New Mexicans for Science and Reason presents
Graham Hancock is doing pseudoscience again, now with "Ancient Apocalypse"
by Dave Thomas
The ads for the upcoming (November 9th, 2022) NetFlix production of "Ancient Apocalypse" state
What if everything we know about prehistoric humans is wrong? Journalist Graham Hancock visits archeological sites around the world to uncover whether a civilization far more advanced than we ever believed possible existed thousands of years ago.
NMSR predicts that this production will be one of the biggest festering piles of pseudoscientific nonsense since 1996's "Mysterious Origins of Man" (NBC)
Graham Hancock was one of several people discussed in the execrable documentary, which I reviewed for Skeptical Briefs.
Here is an excerpt from that review:
Quality science was nowhere to be found during the Feb. 25th, 1996 NBC broadcast entitled The Mysterious Origins of Man. This show, hosted by Charlton Heston, was filled with some of the most aggressive anti-science propaganda seen since CBS’s Ancient Mysteries of the Bible was aired a few years ago. ... Graham Hancock, author of Fingerprints of the Gods, cited similarities in the megalithic cultures of Mexico, South America, and Egypt, and then claimed that these prove the common influence of a third, unidentified culture. ... Hancock continued with a discussion of crustal displacement. Unlike continental drift, crustal displacement (developed by a Professor Hapgood) involves a radical motion of the Earth’s entire outer crust. Hancock and others put forth the idea that 12,500 years ago, Antarctica was not at the South Pole, but in a moderate latitude, and that Atlantis was located there. When too much ice built up on the poles of that era, the entire crust slid around, suddenly moving Atlantis/Antarctica to its present cold location. No evidence supporting this fantastic claim was presented, and no one bothered to mention that readily available data clearly refute this hypothesis. For example, most climatologists agree that the Antarctic ice shelf is a stable feature that has been around for 14 million years, and the Vostok ice core from Antarctica was carefully dated back to at least 150,000 years ago by a variety of independent methods. [Why this idea was refuted just a few minutes earlier in the same show, when we were told that 12,000 years ago, the Earth’s axis was tilted by just one half of a degree, not the 90 ° required for an Antarctic Atlantis.] Heston concluded the show by stating that it’s been said that man has made the climb from Stone Age to civilization more than once, and that our present time is just the latest in this cycle.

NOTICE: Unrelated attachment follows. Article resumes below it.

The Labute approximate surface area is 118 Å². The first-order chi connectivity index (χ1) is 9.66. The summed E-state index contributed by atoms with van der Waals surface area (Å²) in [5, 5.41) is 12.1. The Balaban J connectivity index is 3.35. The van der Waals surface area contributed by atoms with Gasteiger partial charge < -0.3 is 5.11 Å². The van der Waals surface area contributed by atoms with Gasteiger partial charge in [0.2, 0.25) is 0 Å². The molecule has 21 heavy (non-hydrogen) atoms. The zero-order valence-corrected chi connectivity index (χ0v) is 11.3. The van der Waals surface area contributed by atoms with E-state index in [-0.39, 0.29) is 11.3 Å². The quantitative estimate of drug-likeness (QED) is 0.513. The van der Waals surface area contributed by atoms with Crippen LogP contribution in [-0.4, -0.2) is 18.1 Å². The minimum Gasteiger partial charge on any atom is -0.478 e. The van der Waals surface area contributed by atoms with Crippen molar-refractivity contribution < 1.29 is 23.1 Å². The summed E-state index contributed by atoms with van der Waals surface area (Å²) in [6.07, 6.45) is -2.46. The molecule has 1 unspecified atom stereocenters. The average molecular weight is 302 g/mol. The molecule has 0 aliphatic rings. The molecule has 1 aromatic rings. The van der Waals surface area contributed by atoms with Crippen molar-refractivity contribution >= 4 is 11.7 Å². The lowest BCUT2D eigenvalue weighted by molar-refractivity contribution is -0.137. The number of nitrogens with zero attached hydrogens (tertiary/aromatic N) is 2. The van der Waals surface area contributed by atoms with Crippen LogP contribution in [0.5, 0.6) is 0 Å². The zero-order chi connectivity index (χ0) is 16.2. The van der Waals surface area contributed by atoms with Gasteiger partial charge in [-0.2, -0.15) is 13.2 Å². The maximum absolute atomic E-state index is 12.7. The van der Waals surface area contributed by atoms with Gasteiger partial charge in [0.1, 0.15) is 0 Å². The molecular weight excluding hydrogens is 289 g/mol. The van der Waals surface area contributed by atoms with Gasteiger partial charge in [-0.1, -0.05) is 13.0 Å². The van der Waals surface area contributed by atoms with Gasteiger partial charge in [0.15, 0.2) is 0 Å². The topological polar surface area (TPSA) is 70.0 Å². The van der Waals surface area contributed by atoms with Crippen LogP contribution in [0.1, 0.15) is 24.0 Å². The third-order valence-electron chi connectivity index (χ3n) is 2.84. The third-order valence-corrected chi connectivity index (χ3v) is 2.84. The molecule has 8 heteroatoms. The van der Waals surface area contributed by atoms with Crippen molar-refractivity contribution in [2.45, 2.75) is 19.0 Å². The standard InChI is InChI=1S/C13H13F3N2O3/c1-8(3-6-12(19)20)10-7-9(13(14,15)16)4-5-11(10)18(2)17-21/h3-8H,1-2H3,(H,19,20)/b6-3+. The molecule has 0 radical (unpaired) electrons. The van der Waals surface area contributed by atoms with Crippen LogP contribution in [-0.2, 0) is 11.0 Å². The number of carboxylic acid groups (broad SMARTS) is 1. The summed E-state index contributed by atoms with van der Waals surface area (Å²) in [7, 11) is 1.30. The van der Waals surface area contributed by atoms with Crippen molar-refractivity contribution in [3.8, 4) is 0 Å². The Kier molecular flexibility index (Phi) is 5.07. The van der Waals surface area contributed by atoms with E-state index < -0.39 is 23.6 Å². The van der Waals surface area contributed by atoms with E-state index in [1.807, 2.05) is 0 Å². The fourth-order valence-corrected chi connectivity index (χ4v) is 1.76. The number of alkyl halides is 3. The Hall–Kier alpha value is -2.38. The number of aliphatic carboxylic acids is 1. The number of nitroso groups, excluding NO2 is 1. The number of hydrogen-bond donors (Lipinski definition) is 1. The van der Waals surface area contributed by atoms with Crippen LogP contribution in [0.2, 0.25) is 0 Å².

It appears the new NetFlix documentary will add to this sort of nonsense by bringing in discussions of the "Cosmic Tuskers", as well as the authors of a paper claiming that an ancient impact at Tall El Hammam explains the story of Sodom in the Bible. Luckily, impact expert Dr. Mark Boslough has been keeping track of these shenanigans, and will be critiquing the NetFlix show when it airs. Go to Boslough's site for the latest analyses of the depths of faux documentaries.
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